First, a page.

NRA members and directors are headed to Charlotte, North Carolina in just over a week. There they’ll discuss New York Attorney General Letitia James (D.) ramping up her legal attack on the group. Her new 187-page filing represents a real threat to the existence of the group moving forward.
They may also discuss the NRA’s latest legal filing which puts at least some distance between the group and CEO Wayne LaPierre. I explain what’s going on with that, and what it means for the future of the biggest gun group in the country.
The Supreme Court’s gun-carry case is also heating up. The case moved one step closer to oral arguments this week as the deadline to file amicus briefs closed and dozens of supporters of New York’s restrictive law, including big players like the ACLU and the federal government, filed their arguments.
And more setbacks for gun owners in California with a new law even putting their personal information at risk. Plus, National Review’s Jim Geraghty talks about President Biden’s failed ATF nomination and the NRA turmoil on the podcast!
NRA Reschedules Oversight Meetings as New York Ramps Up Legal Attack
By Stephen Gutowski
National Rifle Association members and directors will have another opportunity to provide input on the group’s direction in just over a week.
The gun-rights group will hold its members’ meeting and a meeting of the Board of Directors on October 2nd in Charlotte, North Carolina. It will hold both at the Sheraton & Le Meridien Charlotte Hotel Complex, according to the NRA’s website.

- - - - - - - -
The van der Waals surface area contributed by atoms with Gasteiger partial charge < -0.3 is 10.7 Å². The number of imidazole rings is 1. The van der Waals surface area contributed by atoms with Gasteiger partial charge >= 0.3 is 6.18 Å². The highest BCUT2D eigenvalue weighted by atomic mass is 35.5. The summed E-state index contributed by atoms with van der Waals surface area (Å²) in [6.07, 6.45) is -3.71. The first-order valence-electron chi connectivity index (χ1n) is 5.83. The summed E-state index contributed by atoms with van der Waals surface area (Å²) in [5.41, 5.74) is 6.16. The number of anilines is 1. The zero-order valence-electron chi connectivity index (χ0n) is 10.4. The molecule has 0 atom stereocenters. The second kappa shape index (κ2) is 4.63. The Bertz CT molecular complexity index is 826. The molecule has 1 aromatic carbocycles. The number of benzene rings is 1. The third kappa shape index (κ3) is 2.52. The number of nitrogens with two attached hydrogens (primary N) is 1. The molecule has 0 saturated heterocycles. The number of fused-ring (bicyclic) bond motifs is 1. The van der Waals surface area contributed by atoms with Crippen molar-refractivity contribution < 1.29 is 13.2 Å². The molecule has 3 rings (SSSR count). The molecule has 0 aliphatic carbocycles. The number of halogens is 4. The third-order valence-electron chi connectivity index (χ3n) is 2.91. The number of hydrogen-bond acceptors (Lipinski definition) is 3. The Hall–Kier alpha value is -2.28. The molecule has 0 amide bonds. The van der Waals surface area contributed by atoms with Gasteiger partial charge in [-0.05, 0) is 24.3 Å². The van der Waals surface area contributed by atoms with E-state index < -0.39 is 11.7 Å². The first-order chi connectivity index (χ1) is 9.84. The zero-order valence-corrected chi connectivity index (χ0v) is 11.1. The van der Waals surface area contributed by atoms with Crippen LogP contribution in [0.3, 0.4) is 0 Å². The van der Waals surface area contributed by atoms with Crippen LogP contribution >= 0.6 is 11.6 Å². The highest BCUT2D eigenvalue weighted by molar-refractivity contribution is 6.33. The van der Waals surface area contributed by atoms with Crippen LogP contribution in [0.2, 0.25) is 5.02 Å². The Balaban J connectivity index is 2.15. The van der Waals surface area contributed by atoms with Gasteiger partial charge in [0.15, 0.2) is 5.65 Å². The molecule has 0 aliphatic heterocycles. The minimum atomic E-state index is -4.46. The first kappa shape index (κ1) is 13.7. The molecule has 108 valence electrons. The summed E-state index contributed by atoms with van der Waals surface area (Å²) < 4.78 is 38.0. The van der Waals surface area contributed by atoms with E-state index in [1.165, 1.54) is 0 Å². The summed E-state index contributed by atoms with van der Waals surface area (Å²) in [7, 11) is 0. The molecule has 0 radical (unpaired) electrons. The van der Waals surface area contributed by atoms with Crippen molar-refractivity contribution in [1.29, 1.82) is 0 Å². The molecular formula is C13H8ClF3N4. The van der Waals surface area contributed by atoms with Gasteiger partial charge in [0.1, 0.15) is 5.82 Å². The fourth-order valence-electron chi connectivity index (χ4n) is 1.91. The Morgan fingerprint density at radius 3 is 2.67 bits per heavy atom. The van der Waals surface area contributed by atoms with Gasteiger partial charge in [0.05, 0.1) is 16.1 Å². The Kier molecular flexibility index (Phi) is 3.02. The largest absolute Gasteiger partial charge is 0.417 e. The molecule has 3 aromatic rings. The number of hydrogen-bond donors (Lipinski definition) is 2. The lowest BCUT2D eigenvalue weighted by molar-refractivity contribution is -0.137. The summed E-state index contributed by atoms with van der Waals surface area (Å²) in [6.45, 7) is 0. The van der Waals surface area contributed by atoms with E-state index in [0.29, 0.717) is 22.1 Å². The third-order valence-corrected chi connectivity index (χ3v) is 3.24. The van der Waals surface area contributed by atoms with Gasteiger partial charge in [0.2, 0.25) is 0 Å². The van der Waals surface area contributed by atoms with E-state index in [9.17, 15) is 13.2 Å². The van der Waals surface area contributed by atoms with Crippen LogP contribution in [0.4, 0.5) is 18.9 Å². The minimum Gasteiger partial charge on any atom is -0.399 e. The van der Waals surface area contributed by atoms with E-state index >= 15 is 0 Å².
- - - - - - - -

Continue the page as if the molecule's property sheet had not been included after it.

“Join NRA Executive Vice President Wayne LaPierre, NRA-ILA Executive Director Jason Ouimet and the other NRA officers for the Annual Members Meeting as they share the vision for NRA going forward,” a message on the site said.
The meetings come just a month after the NRA canceled its full annual meeting in Texas where they were initially scheduled to be held. The rescheduled meetings will allow NRA members and directors to provide feedback on the direction of the organization. It also presents the first opportunity for them to discuss new allegations levied against it just a few weeks ago by New York Attorney General Letitia James (D.). If the group cannot convince a New York court either the allegations are false, or it has made sufficient reforms to combat internal corruption, it faces the real possibility it will be shut down.
The accusations against NRA executives led the members’ meeting at the group’s last full-scale Annual Meeting to erupt into a shouting match between reformist members and members of the Board who stand by LaPierre. A resolution calling for LaPierre and leading members of the Board to step down from that 2019 meeting was referred to the Board after leadership managed to outvote the reformers. The Board did not adopt the resolution.
Analysis: Why Did the NRA Distance Itself From Wayne LaPierre in Court This Week? [Member Exclusive]